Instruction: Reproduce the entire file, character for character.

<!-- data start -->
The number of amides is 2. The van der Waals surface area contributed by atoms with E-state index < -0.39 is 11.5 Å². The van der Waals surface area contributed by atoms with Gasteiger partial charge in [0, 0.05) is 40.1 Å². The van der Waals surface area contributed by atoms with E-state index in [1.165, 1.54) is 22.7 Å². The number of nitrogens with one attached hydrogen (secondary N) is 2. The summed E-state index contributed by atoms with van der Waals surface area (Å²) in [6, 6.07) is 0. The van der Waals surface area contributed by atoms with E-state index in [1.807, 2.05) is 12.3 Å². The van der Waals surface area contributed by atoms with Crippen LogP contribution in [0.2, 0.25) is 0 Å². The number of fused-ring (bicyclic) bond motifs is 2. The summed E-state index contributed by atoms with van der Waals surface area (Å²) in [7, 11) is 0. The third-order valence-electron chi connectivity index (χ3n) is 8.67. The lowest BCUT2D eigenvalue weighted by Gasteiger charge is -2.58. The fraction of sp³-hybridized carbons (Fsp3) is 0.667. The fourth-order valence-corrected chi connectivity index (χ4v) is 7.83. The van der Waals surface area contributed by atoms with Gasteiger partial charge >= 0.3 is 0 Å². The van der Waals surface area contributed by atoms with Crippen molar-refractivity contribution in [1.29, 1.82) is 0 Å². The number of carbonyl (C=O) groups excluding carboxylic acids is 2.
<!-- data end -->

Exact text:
The number of amides is 2. The van der Waals surface area contributed by atoms with E-state index < -0.39 is 11.5 Å². The van der Waals surface area contributed by atoms with Gasteiger partial charge in [0, 0.05) is 40.1 Å². The van der Waals surface area contributed by atoms with E-state index in [1.165, 1.54) is 22.7 Å². The number of nitrogens with one attached hydrogen (secondary N) is 2. The summed E-state index contributed by atoms with van der Waals surface area (Å²) in [6, 6.07) is 0. The van der Waals surface area contributed by atoms with E-state index in [1.807, 2.05) is 12.3 Å². The van der Waals surface area contributed by atoms with Crippen LogP contribution in [0.2, 0.25) is 0 Å². The number of fused-ring (bicyclic) bond motifs is 2. The summed E-state index contributed by atoms with van der Waals surface area (Å²) in [7, 11) is 0. The third-order valence-electron chi connectivity index (χ3n) is 8.67. The lowest BCUT2D eigenvalue weighted by Gasteiger charge is -2.58. The fraction of sp³-hybridized carbons (Fsp3) is 0.667. The fourth-order valence-corrected chi connectivity index (χ4v) is 7.83. The van der Waals surface area contributed by atoms with Gasteiger partial charge >= 0.3 is 0 Å². The van der Waals surface area contributed by atoms with Crippen molar-refractivity contribution in [1.29, 1.82) is 0 Å². The number of carbonyl (C=O) groups excluding carboxylic acids is 2.